State saw nearly 73,000 new unemployment claims in final week before gig worker portal went live

State saw nearly 73,000 new unemployment claims in final week before gig worker portal went live

50,000 pandemic unemployment assistance claims filed in first three days of new program

Capitol News Illinois

SPRINGFIELD — The U.S. saw nearly 3 million more unemployment claims the week ending May 9, including another 72,993 in Illinois, according to the U.S. Department of Labor. 

The 2.98 million claims nationwide in the week pushed the jobless claims in the first two months of the novel coronavirus pandemic to more than 36 million. The unprecedented number of claims made for a national unemployment rate of 15.7 percent the week ending May 2.

In Illinois, the number of new claims on the week was 1,483 fewer than the week prior. The number of new claims each week has gone down since a peak of 201,041 during the week of April 4. The Illinois Department of Employment Security said in a news release it has now processed 1,076,461 claims for regular unemployment benefits from March 1 through May 9.

Continued claims reached 756,441 in the state last week, which was the final period before contractors and self-employed persons were able to file for special federal pandemic unemployment assistance in Illinois.

“While the number of initial claims for regular benefits has plateaued in the last two weeks, IDES will experience an increase in overall claims processed when the federal pandemic unemployment assistance claims data becomes available Thursday, May 21,” according to the department’s news release.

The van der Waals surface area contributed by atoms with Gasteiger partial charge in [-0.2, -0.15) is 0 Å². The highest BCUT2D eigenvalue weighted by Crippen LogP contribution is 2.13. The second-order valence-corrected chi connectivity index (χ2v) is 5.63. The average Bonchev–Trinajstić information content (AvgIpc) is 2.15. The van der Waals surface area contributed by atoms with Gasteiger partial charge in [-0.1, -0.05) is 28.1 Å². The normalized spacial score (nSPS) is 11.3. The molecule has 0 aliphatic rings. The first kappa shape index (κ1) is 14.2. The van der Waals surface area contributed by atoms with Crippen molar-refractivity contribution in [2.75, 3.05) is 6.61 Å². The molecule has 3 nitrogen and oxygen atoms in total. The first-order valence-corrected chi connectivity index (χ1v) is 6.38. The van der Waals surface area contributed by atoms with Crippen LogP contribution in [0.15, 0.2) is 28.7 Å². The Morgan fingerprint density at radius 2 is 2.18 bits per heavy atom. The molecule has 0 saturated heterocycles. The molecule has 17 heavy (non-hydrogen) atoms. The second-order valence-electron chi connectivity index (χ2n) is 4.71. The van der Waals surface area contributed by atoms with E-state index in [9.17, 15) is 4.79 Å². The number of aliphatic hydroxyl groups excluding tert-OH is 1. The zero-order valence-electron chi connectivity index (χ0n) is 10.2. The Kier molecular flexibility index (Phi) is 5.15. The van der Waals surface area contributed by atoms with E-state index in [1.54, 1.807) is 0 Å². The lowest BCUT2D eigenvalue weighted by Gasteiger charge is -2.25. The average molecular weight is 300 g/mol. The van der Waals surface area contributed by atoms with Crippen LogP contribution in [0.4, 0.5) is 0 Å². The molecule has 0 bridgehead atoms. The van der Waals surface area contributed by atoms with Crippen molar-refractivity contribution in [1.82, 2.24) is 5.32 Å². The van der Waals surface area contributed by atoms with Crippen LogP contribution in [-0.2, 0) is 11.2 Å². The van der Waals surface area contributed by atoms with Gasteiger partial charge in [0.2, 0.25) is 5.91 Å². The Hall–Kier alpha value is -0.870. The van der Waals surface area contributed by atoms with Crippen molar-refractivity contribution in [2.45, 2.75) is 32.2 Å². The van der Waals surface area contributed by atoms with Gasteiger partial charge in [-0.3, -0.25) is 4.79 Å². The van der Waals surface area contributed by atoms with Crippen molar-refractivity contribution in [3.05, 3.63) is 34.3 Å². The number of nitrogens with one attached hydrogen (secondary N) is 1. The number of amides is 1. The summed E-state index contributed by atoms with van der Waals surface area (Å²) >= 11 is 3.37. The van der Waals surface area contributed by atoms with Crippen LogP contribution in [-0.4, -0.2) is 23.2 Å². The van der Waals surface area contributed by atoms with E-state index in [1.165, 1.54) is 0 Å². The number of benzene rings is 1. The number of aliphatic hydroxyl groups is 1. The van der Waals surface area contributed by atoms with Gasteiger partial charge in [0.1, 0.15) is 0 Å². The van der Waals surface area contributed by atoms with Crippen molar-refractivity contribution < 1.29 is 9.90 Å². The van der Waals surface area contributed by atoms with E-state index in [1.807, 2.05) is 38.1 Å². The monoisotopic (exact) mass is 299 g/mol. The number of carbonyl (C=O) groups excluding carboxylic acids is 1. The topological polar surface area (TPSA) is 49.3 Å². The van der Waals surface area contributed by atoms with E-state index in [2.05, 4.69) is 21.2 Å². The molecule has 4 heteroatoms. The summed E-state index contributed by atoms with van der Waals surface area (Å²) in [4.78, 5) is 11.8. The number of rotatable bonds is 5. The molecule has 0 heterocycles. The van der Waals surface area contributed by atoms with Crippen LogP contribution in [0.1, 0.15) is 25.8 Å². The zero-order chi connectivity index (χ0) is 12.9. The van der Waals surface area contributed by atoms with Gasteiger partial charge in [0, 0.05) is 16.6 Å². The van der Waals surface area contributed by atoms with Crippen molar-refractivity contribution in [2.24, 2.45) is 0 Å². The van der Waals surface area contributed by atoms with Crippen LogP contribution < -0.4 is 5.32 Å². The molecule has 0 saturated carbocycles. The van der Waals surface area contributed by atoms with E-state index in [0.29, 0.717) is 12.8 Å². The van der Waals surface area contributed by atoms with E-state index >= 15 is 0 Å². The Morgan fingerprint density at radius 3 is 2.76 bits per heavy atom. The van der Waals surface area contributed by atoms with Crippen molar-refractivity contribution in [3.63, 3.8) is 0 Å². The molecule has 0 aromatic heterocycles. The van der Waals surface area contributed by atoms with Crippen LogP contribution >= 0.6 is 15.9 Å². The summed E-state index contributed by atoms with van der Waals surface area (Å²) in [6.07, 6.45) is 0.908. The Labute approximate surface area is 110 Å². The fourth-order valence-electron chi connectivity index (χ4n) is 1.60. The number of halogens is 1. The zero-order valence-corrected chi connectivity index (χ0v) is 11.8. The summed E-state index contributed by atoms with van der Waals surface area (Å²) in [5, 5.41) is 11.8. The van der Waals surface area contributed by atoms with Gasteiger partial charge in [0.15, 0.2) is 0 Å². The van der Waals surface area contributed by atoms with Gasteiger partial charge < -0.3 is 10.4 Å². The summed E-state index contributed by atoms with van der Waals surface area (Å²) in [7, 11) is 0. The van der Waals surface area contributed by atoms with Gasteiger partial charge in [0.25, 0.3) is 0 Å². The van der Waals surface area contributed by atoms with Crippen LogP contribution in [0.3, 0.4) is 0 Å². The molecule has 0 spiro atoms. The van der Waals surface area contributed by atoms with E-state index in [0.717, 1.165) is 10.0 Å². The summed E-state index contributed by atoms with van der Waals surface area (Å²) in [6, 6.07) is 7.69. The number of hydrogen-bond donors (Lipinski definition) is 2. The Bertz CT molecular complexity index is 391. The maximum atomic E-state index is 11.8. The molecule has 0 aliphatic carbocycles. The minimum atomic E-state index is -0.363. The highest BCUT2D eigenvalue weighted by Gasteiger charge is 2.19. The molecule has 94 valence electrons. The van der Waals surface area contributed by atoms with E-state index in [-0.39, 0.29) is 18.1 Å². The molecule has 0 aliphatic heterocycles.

Gov. JB Pritzker said this week more than 50,000 applications had been filed through the state’s new pandemic unemployment assistance system since Monday.

“It is working reasonably well,” he said of the new portal in his Tuesday daily briefing, calling the new system “a more robust system than the existing one for regular unemployment.”

Pritzker said the existing system was “built on a 10-year-old platform not expecting to take the kind of size of applications that have come in for regular unemployment.”

Reports of long wait times and an inability to reach employment offices over the phone persist amid the unprecedented inflow of new claims.

“We have many thousands of calls that come in each day, thousands get answered and responded to. And people get processed over the phone as well,” Pritzker said in his Wednesday briefing.

The state has expanded call center capacity and Pritzker said online applications are the best way to get an application through the system.

“I realize that it is difficult when you can't file, if there’s some problem with your filing online, and it requires perhaps an arbitration or some other intervention that it does have a personal discussion with somebody,” Pritzker said Wednesday. “We're working very hard; we’ve just spun up this outside call center to add on top of the internal IDES capability. And we're getting to them as fast as possible again with an unprecedented number of filings, it is difficult.”

IDES said in the news release it has processed 33,729 Pandemic Emergency Unemployment Compensation claims, which provide up to 13 weeks of federally-funded benefits to individuals who have exhausted regular state unemployment benefits. 

At his Thursday briefing, Pritzker announced a new “Get Hired Illinois” website that is aimed at connecting job hunters with employers looking for new employees. That site, at, also has information on virtual job fairs and training opportunities.

He said from June through December, in a partnership with online learning platform Coursera, the state will offer unemployed workers “free, unlimited access to 3,800 online courses and 400 specializations offered by over 160 of the best universities in the world.”

Pritzker said the level of access normally costs $400 a year, but is free to those who are unemployed in Illinois.





Jerry Nowicki

Jerry NowickiJerry Nowicki

Jerry has more than five years of experience in and around state government and nearly 10 years of experience in news. He grew up in south suburban Evergreen Park and received a bachelor’s degree from Illinois State University and a master’s degree online from Purdue University.

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